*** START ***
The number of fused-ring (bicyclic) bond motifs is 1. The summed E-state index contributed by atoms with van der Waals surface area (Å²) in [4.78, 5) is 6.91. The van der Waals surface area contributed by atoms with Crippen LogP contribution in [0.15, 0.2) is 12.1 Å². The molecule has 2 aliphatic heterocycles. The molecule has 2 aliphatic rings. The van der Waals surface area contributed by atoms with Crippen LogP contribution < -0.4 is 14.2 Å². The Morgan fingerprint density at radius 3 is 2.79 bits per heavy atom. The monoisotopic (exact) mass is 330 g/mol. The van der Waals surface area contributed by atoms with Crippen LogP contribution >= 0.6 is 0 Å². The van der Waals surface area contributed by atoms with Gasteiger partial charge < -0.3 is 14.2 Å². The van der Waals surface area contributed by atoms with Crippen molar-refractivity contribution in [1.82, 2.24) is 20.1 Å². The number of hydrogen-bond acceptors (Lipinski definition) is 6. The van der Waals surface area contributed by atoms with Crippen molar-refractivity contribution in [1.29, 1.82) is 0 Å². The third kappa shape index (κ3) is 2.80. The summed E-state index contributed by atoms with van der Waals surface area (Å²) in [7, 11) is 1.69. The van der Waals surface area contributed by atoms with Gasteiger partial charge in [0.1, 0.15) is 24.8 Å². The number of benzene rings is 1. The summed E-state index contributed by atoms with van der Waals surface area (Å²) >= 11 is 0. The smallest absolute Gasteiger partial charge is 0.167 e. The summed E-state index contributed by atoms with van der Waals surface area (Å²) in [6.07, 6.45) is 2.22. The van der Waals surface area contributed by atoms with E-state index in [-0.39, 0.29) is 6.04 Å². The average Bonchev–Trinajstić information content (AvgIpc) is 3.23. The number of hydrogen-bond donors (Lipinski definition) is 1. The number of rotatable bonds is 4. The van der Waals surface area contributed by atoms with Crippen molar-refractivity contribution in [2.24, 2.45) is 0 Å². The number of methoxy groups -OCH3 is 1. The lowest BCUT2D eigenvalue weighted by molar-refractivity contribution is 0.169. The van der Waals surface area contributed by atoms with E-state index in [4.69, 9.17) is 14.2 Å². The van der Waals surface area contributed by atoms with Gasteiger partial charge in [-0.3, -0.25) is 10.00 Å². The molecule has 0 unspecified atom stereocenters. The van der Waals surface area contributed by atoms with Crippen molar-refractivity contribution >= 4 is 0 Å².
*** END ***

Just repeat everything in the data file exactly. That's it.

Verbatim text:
The number of fused-ring (bicyclic) bond motifs is 1. The summed E-state index contributed by atoms with van der Waals surface area (Å²) in [4.78, 5) is 6.91. The van der Waals surface area contributed by atoms with Crippen LogP contribution in [0.15, 0.2) is 12.1 Å². The molecule has 2 aliphatic heterocycles. The molecule has 2 aliphatic rings. The van der Waals surface area contributed by atoms with Crippen LogP contribution < -0.4 is 14.2 Å². The Morgan fingerprint density at radius 3 is 2.79 bits per heavy atom. The monoisotopic (exact) mass is 330 g/mol. The van der Waals surface area contributed by atoms with Crippen LogP contribution >= 0.6 is 0 Å². The van der Waals surface area contributed by atoms with Gasteiger partial charge < -0.3 is 14.2 Å². The van der Waals surface area contributed by atoms with Crippen molar-refractivity contribution in [1.82, 2.24) is 20.1 Å². The number of hydrogen-bond acceptors (Lipinski definition) is 6. The van der Waals surface area contributed by atoms with Crippen molar-refractivity contribution in [1.29, 1.82) is 0 Å². The third kappa shape index (κ3) is 2.80. The summed E-state index contributed by atoms with van der Waals surface area (Å²) in [7, 11) is 1.69. The van der Waals surface area contributed by atoms with Gasteiger partial charge in [0.1, 0.15) is 24.8 Å². The number of benzene rings is 1. The summed E-state index contributed by atoms with van der Waals surface area (Å²) >= 11 is 0. The smallest absolute Gasteiger partial charge is 0.167 e. The summed E-state index contributed by atoms with van der Waals surface area (Å²) in [6.07, 6.45) is 2.22. The van der Waals surface area contributed by atoms with E-state index in [-0.39, 0.29) is 6.04 Å². The average Bonchev–Trinajstić information content (AvgIpc) is 3.23. The number of hydrogen-bond donors (Lipinski definition) is 1. The number of rotatable bonds is 4. The van der Waals surface area contributed by atoms with Crippen molar-refractivity contribution in [2.24, 2.45) is 0 Å². The number of methoxy groups -OCH3 is 1. The lowest BCUT2D eigenvalue weighted by molar-refractivity contribution is 0.169. The van der Waals surface area contributed by atoms with E-state index in [4.69, 9.17) is 14.2 Å². The van der Waals surface area contributed by atoms with Gasteiger partial charge in [-0.3, -0.25) is 10.00 Å². The molecule has 0 unspecified atom stereocenters. The van der Waals surface area contributed by atoms with Crippen molar-refractivity contribution >= 4 is 0 Å².